Smoky Mountain Family Historian

Monday, November 20, 2017

Using Ancestry's Public Records Collections

I noticed a "shaky leaf" hint on my own entry in my Ancestry tree when I looked today. I wondered about the content of this new record with my personal information. It belonged to Ancestry's "U.S. Public Records Index, Volume 2" collection. I find this collection frustrating because it lacks record dates, a feature that volume 1 generally includes. According to the hint I resided at an address where I never officially lived. My parents moved to that house after I graduated college. In fact my graduate course work neared completion by the time they resided in that home.

So how did this collection decide I lived there? I decided either banking or insurance records must be some of the records in the collection. My parents added me to their bank accounts during my college years, and as they aged, they kept me on the accounts so I could take care of emergencies as they traveled the country in their RV or as their needs dictated. Dad purchased life insurance policies on all his children when we were young, and until near his death, the mailings for those policies continued to go to his home with our names on them.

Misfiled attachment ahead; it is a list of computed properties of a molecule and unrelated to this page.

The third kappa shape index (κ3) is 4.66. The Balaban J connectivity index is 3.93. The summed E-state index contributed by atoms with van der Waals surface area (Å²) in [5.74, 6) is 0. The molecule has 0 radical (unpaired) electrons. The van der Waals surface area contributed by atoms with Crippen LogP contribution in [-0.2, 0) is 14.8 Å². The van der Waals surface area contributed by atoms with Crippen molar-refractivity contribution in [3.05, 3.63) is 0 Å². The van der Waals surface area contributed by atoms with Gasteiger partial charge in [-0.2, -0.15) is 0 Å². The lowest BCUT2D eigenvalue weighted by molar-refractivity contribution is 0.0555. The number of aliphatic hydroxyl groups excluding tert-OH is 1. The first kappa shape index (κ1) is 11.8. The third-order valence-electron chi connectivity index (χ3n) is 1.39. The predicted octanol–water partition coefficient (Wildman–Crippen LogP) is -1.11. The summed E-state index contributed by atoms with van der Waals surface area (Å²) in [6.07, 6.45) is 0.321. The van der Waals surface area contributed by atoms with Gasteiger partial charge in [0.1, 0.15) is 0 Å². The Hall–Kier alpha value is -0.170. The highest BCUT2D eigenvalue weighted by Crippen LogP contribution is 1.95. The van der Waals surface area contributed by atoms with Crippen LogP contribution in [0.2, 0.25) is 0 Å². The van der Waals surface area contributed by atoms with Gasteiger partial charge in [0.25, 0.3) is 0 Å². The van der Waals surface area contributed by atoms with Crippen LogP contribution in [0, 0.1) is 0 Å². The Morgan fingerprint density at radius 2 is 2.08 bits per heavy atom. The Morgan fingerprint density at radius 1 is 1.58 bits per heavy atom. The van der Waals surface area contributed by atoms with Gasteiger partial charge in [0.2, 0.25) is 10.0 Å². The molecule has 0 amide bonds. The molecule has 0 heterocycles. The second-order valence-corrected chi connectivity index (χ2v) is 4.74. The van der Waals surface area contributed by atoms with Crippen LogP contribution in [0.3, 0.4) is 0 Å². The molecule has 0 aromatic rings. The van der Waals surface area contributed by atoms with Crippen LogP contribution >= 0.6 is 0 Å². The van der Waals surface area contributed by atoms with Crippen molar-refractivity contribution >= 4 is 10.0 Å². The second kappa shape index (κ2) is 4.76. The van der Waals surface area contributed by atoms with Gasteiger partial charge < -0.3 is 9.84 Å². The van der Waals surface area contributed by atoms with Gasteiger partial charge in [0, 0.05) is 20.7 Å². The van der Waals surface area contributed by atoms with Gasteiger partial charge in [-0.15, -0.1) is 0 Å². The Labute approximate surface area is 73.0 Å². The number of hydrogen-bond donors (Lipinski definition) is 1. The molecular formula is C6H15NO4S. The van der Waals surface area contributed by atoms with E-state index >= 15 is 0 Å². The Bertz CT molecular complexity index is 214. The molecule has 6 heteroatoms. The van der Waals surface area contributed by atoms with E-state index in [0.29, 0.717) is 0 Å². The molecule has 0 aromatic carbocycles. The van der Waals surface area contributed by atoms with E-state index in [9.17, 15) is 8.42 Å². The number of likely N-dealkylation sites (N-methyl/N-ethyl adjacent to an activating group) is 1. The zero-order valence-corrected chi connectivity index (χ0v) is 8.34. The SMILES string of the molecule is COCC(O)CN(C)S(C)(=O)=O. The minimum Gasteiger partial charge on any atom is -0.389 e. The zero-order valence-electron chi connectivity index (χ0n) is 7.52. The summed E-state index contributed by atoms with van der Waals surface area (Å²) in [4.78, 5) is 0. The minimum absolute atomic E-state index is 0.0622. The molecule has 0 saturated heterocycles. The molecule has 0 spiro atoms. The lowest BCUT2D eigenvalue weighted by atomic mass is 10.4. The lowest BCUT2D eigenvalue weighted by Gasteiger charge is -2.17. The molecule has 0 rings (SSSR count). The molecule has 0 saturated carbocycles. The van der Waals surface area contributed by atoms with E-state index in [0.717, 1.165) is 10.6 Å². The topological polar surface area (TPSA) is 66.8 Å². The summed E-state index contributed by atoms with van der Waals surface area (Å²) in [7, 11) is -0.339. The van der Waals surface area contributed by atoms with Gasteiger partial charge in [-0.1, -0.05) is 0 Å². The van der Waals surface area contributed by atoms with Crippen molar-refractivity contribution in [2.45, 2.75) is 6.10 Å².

For most persons, the addresses in these public records collections are places they've actually resided. However, mine was an exception, and I occasionally note other discrepancies in addresses, particularly in young adult years, where children seem to be with their parents but in another location at the same time. In my case, no record date was given, but since I never lived there, it doesn't matter. For others whose parents did not move, they may truly not be "back home" but still out on their own while addresses for some activities continue to remain at their parents' home.


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